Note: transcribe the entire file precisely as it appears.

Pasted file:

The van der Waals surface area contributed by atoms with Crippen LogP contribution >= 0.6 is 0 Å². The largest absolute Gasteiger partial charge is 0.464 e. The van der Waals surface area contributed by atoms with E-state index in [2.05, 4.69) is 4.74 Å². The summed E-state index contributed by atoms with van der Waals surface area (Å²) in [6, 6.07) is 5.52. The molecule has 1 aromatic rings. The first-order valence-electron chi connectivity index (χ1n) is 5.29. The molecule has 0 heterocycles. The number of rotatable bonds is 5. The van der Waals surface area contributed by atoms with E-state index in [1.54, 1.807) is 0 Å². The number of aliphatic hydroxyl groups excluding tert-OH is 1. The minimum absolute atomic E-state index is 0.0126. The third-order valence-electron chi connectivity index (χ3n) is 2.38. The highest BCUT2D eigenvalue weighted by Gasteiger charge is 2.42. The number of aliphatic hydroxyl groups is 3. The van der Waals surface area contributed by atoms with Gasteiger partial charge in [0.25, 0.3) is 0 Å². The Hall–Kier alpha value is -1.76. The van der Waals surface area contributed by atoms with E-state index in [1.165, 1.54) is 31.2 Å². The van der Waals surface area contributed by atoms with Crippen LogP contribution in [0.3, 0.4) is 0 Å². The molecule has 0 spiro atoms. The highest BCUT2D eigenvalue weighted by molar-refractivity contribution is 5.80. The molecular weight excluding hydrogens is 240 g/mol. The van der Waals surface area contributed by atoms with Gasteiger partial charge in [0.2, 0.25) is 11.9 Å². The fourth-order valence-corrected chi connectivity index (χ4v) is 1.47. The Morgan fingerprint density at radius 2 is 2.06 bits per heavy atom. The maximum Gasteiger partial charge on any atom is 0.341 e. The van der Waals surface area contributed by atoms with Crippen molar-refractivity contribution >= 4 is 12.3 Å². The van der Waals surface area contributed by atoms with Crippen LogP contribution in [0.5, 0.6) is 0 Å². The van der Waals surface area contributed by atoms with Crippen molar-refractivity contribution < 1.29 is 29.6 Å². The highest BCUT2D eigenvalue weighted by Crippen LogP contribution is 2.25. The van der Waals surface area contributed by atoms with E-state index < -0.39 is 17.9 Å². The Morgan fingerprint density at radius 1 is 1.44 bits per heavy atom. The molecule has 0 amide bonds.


The van der Waals surface area contributed by atoms with Crippen LogP contribution >= 0.6 is 0 Å². The largest absolute Gasteiger partial charge is 0.464 e. The van der Waals surface area contributed by atoms with E-state index in [2.05, 4.69) is 4.74 Å². The summed E-state index contributed by atoms with van der Waals surface area (Å²) in [6, 6.07) is 5.52. The molecule has 1 aromatic rings. The first-order valence-electron chi connectivity index (χ1n) is 5.29. The molecule has 0 heterocycles. The number of rotatable bonds is 5. The van der Waals surface area contributed by atoms with E-state index in [1.54, 1.807) is 0 Å². The number of aliphatic hydroxyl groups excluding tert-OH is 1. The minimum absolute atomic E-state index is 0.0126. The third-order valence-electron chi connectivity index (χ3n) is 2.38. The highest BCUT2D eigenvalue weighted by Gasteiger charge is 2.42. The number of aliphatic hydroxyl groups is 3. The van der Waals surface area contributed by atoms with Gasteiger partial charge in [0.25, 0.3) is 0 Å². The Hall–Kier alpha value is -1.76. The van der Waals surface area contributed by atoms with E-state index in [1.165, 1.54) is 31.2 Å². The van der Waals surface area contributed by atoms with Crippen LogP contribution in [0.3, 0.4) is 0 Å². The molecule has 0 spiro atoms. The highest BCUT2D eigenvalue weighted by molar-refractivity contribution is 5.80. The molecular weight excluding hydrogens is 240 g/mol. The van der Waals surface area contributed by atoms with Gasteiger partial charge in [0.2, 0.25) is 11.9 Å². The fourth-order valence-corrected chi connectivity index (χ4v) is 1.47. The Morgan fingerprint density at radius 2 is 2.06 bits per heavy atom. The maximum Gasteiger partial charge on any atom is 0.341 e. The van der Waals surface area contributed by atoms with Crippen molar-refractivity contribution >= 4 is 12.3 Å². The van der Waals surface area contributed by atoms with Crippen LogP contribution in [0.5, 0.6) is 0 Å². The van der Waals surface area contributed by atoms with Crippen molar-refractivity contribution < 1.29 is 29.6 Å². The highest BCUT2D eigenvalue weighted by Crippen LogP contribution is 2.25. The van der Waals surface area contributed by atoms with E-state index < -0.39 is 17.9 Å². The Morgan fingerprint density at radius 1 is 1.44 bits per heavy atom. The molecule has 0 amide bonds.